Thoughts to consider if bankruptcy looks like a possibility

Posted by James Aspell | May 05, 2020 | 0 Comments

Here in Connecticut we are still in the midst of the COVID-19 lock down.  Tens of thousands are unemployed and many are wondering how they will handle the mounting pile of bills.If you live in Connecticut and have lost your job or are struggling  to pay your debt, you may need to file for bankruptcy. If that's the case, now is the time to think defensively.

The coronavirus pandemic that upended the economy is also expected to send unprecedented numbers of people and businesses to bankruptcy court. Millions are out of work, and economic disruptions could continue until a vaccine is widely available, something that may be more than a year away.

At our office in Farmington, Connecticut we are gearing up for a mountain of new bankruptcy filings.

 

If bankruptcy may be in your future, here's what you need to know now.

Don't wait to talk to us

People are usually advised to solve their debt problems on their own, if they can, or to consult a credit counselor, with bankruptcy as a last resort. But the people who come out of bankruptcy in the best shape tend to be the ones who got expert advice early.  The initial consultation  meeting with our Farmington, CT Bankruptcy Attorney is always  free.

If you even think that there's a possibility that you're going to be in debt trouble, or you're not able to pay something, please  get a free consultation before you make any kind of financial move.

That doesn't mean you should rush to file. Your situation could improve, or things could get much worse. Since Chapter 7 liquidation bankruptcies can be filed only every eight years, you'd want to file when you can erase the maximum amount of debt.

Don't touch your retirement money

This is one piece of advice that predates the pandemic: It's never been a good idea to raid your retirement funds. It's a particularly bad idea if bankruptcy might be in your future.

The new coronavirus hardship withdrawals allow people to take up to $100,000 from their 401(k)s or individual retirement accounts without penalty or mandatory withholding. The withdrawals are taxable, but people who can pay the money back within three years can amend their tax returns to get those taxes refunded.

 

But few people in financial crisis now will be able to pay the money back.  More importantly  money in retirement funds is typically protected from creditors and so should not be used to pay debt that could be erased in bankruptcy, such as credit cards and medical bills.

Don't let cash pile up

A cash buffer is important, but money in bank accounts can be seized to pay creditors. Your attorney will advise you about where to put extra cash. One option may be a Roth IRA. Any amount you contribute can be withdrawn tax-free at any time, and in the meantime it's protected from creditors.  Dont ever move, sell or re-title assets without speaking with a bankruptcy attorney first.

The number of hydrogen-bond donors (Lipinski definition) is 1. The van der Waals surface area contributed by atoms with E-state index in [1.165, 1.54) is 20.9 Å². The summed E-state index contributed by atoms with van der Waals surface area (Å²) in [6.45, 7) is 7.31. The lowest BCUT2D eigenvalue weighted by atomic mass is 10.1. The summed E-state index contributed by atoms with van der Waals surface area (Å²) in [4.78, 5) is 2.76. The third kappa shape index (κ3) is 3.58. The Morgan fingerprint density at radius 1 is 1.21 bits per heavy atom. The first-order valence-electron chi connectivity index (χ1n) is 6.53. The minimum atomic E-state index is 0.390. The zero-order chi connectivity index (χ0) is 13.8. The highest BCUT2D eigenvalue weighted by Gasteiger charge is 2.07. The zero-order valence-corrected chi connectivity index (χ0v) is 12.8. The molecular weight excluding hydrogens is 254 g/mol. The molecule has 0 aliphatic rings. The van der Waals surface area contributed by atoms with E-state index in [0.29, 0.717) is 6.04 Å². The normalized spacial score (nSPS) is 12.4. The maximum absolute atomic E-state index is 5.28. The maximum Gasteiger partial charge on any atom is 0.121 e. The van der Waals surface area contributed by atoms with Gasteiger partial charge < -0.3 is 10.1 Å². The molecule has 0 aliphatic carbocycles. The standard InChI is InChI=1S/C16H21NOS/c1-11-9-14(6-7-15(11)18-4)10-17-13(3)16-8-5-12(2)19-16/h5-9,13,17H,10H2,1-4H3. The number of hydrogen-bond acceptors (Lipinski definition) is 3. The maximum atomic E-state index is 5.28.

Don't sell you stuff

People are often advised to sell unneeded possessions to pay down what they owe, and we often consult with people who have been to the pawn shops before they have thought to consult with us.. If bankruptcy' may be in your future, check with us first before selling your wedding ring first since the sale may be unnecessary or may be needed more later.

Also, don't give away assets, because a bankruptcy trustee — the person administering your bankruptcy case — could sue the recipient to get them back..

Don't pass up forbearance options

Because of the crisis, many lenders are allowing borrowers to skip some payments. The usual advice is to take advantage of such forbearance only if you really need to, since the debt will still have to be repaid.

But credit card debt and most other unsecured debt would be erased in a Chapter 7 bankruptcy, which is the type most consumers file. Secured debt, such as mortgages and car loans, usually isn't erased, but forbearance could help you save money for other necessities, including food, utilities — and paying your bankruptcy attorney

Forbearance is a great wait-and-see approach so that you're not (paying) out-of-pocket right now. You can see what's going to happen with your job, with your spouse's job, your situation.

If you are a Connecticut resident and facing mounting debt and unable to meet your obligations due to the Coravirus, contact us today for a free confidential discussion.  

About the Author

James Aspell

Principal since August 1, 2006 James F. Aspell is the principal and managing attorney of the firm which he started in 2006 following 20 years of litigation practice in a mid -size firm in Hartford, Connecticut. Jim focuses his practice in the areas of worker's compensation and personal injury l...

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